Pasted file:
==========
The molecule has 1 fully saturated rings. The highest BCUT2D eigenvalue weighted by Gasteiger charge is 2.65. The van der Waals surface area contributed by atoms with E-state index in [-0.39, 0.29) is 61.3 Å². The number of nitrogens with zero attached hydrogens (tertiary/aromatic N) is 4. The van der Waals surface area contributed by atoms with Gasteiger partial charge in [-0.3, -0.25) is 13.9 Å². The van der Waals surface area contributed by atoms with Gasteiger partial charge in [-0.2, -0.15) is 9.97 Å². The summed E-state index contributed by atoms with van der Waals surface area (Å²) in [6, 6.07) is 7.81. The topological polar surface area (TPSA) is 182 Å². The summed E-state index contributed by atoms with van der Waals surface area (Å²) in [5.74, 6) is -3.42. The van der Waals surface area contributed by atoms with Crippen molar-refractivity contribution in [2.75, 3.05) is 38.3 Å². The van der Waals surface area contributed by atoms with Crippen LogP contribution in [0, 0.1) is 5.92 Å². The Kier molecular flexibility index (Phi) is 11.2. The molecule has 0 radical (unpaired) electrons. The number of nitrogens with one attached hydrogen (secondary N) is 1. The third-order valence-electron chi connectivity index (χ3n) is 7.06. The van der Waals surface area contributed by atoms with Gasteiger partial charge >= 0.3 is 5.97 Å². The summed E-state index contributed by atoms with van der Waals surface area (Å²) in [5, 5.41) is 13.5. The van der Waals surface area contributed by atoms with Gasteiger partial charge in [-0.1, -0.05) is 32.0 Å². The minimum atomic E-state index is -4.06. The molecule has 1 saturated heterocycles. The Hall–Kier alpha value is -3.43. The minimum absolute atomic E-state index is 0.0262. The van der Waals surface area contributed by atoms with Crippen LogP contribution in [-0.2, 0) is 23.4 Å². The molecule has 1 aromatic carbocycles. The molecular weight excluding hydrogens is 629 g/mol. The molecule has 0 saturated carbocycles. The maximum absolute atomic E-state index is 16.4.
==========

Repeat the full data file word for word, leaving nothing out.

The molecule has 1 fully saturated rings. The highest BCUT2D eigenvalue weighted by Gasteiger charge is 2.65. The van der Waals surface area contributed by atoms with E-state index in [-0.39, 0.29) is 61.3 Å². The number of nitrogens with zero attached hydrogens (tertiary/aromatic N) is 4. The van der Waals surface area contributed by atoms with Gasteiger partial charge in [-0.3, -0.25) is 13.9 Å². The van der Waals surface area contributed by atoms with Gasteiger partial charge in [-0.2, -0.15) is 9.97 Å². The summed E-state index contributed by atoms with van der Waals surface area (Å²) in [6, 6.07) is 7.81. The topological polar surface area (TPSA) is 182 Å². The summed E-state index contributed by atoms with van der Waals surface area (Å²) in [5.74, 6) is -3.42. The van der Waals surface area contributed by atoms with Crippen molar-refractivity contribution in [2.75, 3.05) is 38.3 Å². The van der Waals surface area contributed by atoms with Crippen LogP contribution in [0, 0.1) is 5.92 Å². The Kier molecular flexibility index (Phi) is 11.2. The molecule has 0 radical (unpaired) electrons. The number of nitrogens with one attached hydrogen (secondary N) is 1. The third-order valence-electron chi connectivity index (χ3n) is 7.06. The van der Waals surface area contributed by atoms with Gasteiger partial charge >= 0.3 is 5.97 Å². The summed E-state index contributed by atoms with van der Waals surface area (Å²) in [5, 5.41) is 13.5. The van der Waals surface area contributed by atoms with Gasteiger partial charge in [-0.1, -0.05) is 32.0 Å². The minimum atomic E-state index is -4.06. The molecule has 1 saturated heterocycles. The Hall–Kier alpha value is -3.43. The minimum absolute atomic E-state index is 0.0262. The van der Waals surface area contributed by atoms with Crippen LogP contribution in [-0.2, 0) is 23.4 Å². The molecule has 1 aromatic carbocycles. The molecular weight excluding hydrogens is 629 g/mol. The molecule has 0 saturated carbocycles. The maximum absolute atomic E-state index is 16.4.